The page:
Subject: Re: Where to put firmware?
To: None <>
From: Greg A. Woods <>
List: tech-kern
Date: 08/23/2002 13:27:06
[ On Friday, August 23, 2002 at 09:30:16 (-0700), Matthew Jacob wrote: ]
> Subject: Re: Where to put firmware?
> I fail to see why lkms are less secure than loading
> from the filesystem other than the supposed 'better' authentication done
> in userland.

#1 -- more files to check for integrity (mistakes happen, even with

#2 -- often the mechanism can't itself be unloaded (yes, it can be
      turned off sometimes, but it still sits there ready to exploit,
      and there are already lots of cracker tools which show how to use
      such a mechanism to avoid intrusion detection -- it's a real threat)

#3 -- much more complexity (reliability is a security issue)

I'm sure there are more, but these jump immediately to mind.

What's wrong with creating a single proper kernel binary image and
loading it once from the boot loader?  Once you've tested it then all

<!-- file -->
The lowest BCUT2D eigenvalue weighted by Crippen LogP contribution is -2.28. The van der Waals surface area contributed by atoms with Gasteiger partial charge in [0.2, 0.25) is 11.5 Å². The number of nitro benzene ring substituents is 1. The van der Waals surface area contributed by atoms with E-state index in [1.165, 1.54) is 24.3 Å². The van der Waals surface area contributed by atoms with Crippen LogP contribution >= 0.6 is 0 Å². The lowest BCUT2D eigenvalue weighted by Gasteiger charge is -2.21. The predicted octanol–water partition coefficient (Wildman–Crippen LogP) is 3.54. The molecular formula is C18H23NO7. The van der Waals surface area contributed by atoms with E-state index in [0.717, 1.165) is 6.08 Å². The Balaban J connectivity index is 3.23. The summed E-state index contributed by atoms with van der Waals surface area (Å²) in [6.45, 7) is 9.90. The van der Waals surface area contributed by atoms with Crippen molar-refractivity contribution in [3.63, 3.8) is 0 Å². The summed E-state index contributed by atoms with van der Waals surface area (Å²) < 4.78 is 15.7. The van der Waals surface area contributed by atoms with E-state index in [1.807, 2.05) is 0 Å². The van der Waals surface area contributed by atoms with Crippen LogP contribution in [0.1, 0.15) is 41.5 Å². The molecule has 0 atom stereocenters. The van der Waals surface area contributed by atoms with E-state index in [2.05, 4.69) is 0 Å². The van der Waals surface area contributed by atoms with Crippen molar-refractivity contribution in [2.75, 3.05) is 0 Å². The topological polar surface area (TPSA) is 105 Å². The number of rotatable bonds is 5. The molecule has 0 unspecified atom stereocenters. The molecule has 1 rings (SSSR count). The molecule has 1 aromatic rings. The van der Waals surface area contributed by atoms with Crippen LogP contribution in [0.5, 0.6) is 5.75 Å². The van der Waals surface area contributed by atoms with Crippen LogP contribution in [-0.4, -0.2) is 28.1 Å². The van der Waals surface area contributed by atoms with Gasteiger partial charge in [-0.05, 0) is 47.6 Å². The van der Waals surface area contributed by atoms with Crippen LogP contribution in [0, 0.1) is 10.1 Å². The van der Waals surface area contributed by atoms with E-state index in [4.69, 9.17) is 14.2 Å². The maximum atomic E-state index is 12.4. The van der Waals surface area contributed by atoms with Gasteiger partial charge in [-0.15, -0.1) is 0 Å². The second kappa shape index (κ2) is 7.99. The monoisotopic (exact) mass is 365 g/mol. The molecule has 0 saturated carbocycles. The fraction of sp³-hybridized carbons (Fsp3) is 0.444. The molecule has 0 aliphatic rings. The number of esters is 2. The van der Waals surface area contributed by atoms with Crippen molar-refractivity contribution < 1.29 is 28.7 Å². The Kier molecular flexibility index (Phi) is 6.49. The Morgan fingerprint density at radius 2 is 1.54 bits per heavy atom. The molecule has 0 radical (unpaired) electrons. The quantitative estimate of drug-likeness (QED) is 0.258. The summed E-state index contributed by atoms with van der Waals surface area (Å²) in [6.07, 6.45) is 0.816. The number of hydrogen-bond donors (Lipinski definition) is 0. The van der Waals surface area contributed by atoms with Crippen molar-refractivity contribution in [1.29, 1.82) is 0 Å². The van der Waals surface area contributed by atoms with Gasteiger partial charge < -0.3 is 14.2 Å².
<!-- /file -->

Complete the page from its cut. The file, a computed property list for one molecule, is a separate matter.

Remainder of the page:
you need to know to be assured about its reliability is that the one
file it is contained in has not changed in any way since the tests and
that it can still be read successfully and completely by the bootloader.

And as for device firmware, well there are no good reasons I can think
of for wanting to use an LKM to load it -- that's just a very poor
excuse, possibly based on being too lazy to fix a driver which currently
hard codes the firmware image inside a static buffer that would
otherwise be "locked" within the static kernel binary image.  Meanwhile
there are a plethora of better (and overall simpler) ways to transfer
data from the filesystem to a device.

And the ordering problem does not really exist unless the device in
question is the one from which the initial kernel image must be loaded
-- everything else is just a small matter of programming in userland.
If though the device is the one the kernel image must come from then the
boot loader needs to load at least a minimal form of the firmware, so
then the question becomes one of whether the firmware (possibly a new
version) can be reloaded in the device once the kernel has started,
and/or what other secondary storage the bootloader can access, etc.

								Greg A. Woods

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